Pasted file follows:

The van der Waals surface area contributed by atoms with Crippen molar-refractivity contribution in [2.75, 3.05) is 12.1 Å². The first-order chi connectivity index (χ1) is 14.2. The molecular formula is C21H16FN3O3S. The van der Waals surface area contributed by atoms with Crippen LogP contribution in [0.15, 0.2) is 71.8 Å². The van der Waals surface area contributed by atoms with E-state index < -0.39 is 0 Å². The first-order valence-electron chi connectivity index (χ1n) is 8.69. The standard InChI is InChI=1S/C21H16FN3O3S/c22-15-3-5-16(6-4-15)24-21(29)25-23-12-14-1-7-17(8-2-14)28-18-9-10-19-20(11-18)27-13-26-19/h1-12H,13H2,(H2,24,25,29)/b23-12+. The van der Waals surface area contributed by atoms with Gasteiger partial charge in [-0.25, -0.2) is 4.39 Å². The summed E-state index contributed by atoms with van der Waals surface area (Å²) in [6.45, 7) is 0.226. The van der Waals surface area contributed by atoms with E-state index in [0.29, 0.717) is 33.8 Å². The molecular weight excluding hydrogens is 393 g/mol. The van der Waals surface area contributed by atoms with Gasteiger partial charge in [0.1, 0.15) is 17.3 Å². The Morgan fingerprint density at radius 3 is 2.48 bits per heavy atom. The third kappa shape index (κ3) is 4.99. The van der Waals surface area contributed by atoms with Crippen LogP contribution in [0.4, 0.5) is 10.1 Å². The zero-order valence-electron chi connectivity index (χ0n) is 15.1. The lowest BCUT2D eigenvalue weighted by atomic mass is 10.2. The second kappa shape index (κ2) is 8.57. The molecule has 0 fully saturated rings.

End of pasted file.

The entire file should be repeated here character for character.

The van der Waals surface area contributed by atoms with Crippen molar-refractivity contribution in [2.75, 3.05) is 12.1 Å². The first-order chi connectivity index (χ1) is 14.2. The molecular formula is C21H16FN3O3S. The van der Waals surface area contributed by atoms with Crippen LogP contribution in [0.15, 0.2) is 71.8 Å². The van der Waals surface area contributed by atoms with E-state index < -0.39 is 0 Å². The first-order valence-electron chi connectivity index (χ1n) is 8.69. The standard InChI is InChI=1S/C21H16FN3O3S/c22-15-3-5-16(6-4-15)24-21(29)25-23-12-14-1-7-17(8-2-14)28-18-9-10-19-20(11-18)27-13-26-19/h1-12H,13H2,(H2,24,25,29)/b23-12+. The van der Waals surface area contributed by atoms with Gasteiger partial charge in [-0.25, -0.2) is 4.39 Å². The summed E-state index contributed by atoms with van der Waals surface area (Å²) in [6.45, 7) is 0.226. The van der Waals surface area contributed by atoms with E-state index in [0.29, 0.717) is 33.8 Å². The molecular weight excluding hydrogens is 393 g/mol. The van der Waals surface area contributed by atoms with Gasteiger partial charge in [0.1, 0.15) is 17.3 Å². The Morgan fingerprint density at radius 3 is 2.48 bits per heavy atom. The third kappa shape index (κ3) is 4.99. The van der Waals surface area contributed by atoms with Crippen LogP contribution in [0.4, 0.5) is 10.1 Å². The zero-order valence-electron chi connectivity index (χ0n) is 15.1. The lowest BCUT2D eigenvalue weighted by atomic mass is 10.2. The second kappa shape index (κ2) is 8.57. The molecule has 0 fully saturated rings.